Gordon Grant, Times Reporter, Dies at 80


Gordon Grant, a Los Angeles Times writer whose more than two decades covering South County and its maritime affairs earned him a harbor park site named in his honor, died Wednesday at South Coast Medical Center. He was 80.

According to Grant's family, he died peacefully at 3 p.m. after a lengthy hospital stay for a failing heart.

Grant began his journalism career at the Chicago Times in 1935. He moved to the Tampa (Fla.) Tribune, which sent him to Europe as a war correspondent during World War II. During the last years of that war, Grant lost sight in one eye after a shell burst near him.

He joined The Times in 1955 and was among the staff assigned to open The Times Orange County newsroom in Costa Mesa in 1968. He was assigned to South County coverage, writing articles on a variety of topics but gaining a reputation for articles dealing with wildlife, maritime topics and environmental issues.

He retired in 1989 and soon afterward was honored by the Orange County Board of Supervisors, which named a bayside picnic area in his honor at Dana Point Harbor, an area he had covered since its opening.

"This award for Gordon is long overdue," said Eric Jessen, a county harbors, beaches and parks official during a ceremony Oct. 22, 1990, to dedicate the picnic ground.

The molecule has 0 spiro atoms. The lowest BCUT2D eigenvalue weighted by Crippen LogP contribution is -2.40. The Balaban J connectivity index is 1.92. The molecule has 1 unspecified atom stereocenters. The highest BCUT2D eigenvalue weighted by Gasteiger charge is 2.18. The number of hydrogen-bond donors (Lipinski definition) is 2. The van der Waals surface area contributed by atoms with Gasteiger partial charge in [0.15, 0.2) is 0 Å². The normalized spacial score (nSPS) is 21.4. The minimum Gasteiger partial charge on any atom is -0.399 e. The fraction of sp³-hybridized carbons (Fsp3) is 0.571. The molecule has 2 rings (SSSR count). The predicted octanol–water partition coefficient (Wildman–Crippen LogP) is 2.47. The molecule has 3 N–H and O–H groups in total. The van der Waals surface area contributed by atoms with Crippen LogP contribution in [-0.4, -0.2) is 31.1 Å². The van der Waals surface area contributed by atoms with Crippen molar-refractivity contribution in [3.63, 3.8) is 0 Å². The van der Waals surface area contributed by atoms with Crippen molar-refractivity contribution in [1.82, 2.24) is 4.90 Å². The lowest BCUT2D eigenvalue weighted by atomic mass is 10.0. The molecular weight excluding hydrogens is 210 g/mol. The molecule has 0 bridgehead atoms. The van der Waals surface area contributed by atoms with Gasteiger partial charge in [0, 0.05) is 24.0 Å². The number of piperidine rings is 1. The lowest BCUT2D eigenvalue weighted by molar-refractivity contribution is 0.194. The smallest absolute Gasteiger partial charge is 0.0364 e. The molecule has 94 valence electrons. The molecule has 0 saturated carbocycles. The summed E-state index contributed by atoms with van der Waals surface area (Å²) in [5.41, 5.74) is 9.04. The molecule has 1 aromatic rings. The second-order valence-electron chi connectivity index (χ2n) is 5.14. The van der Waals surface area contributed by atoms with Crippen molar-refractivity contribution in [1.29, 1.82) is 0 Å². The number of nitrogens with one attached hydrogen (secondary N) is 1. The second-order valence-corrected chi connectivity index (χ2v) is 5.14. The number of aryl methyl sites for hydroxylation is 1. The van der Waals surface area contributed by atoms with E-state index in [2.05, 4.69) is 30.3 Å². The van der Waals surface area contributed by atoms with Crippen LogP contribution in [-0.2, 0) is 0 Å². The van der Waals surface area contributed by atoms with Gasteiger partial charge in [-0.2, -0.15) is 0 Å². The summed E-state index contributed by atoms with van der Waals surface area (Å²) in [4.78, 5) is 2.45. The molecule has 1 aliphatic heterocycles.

A plaque unveiled at the ceremony praised Grant's "warm, sensitive articles about Orange County's characters and wildlife, its wilderness and parks, its harbors and beaches," saying they "enriched this county, inspiring respect for natural beauty in everyday life."

Grant, in accepting the honor, said, "By and large, people have the idea that newspaper reporters are ink-stained wretches who work at the bottom of the wage scale. But when something like this happens, who cares about a paycheck."

Grant worked long past the typical age of retirement and did not quit until his eyesight failed in 1989 at age 75.

"Gordon Grant was truly a special person," said George Cotliar, managing editor of The Times who in the early 1970s was editor of the Orange County edition where Grant was assigned.

"Gordon was one of the best feature writers I have ever known," Cotliar said. "And the closer he came to the ocean, the more beautiful his prose became."

Orange County Supervisor Thomas F. Riley, whose district included the harbors and wild lands about which Grant so often wrote, said he was saddened by the death.

"I know him to have been a respected and well-loved journalist whose love for the coast and his neighbors endeared him over many years," Riley said. "I'm pleased that we were able to honor him during his lifetime so that he would know of the high esteem he was held by his friends and neighbors and professional acquaintances."

Grant is survived by his wife of 30 years, Gloria Grant; his daughters Patty Grant of Marina del Rey and Linda Grant Vars of Mound, Minn.; stepdaughters Amanda Bereny and Lisa Bereny, both of Oakland, and by numerous grandchildren and great-grandchildren.

His wife said that during a private ceremony, Grant's ashes will be scattered at sea off the Orange County coast, as was his wish. No funeral services are planned.

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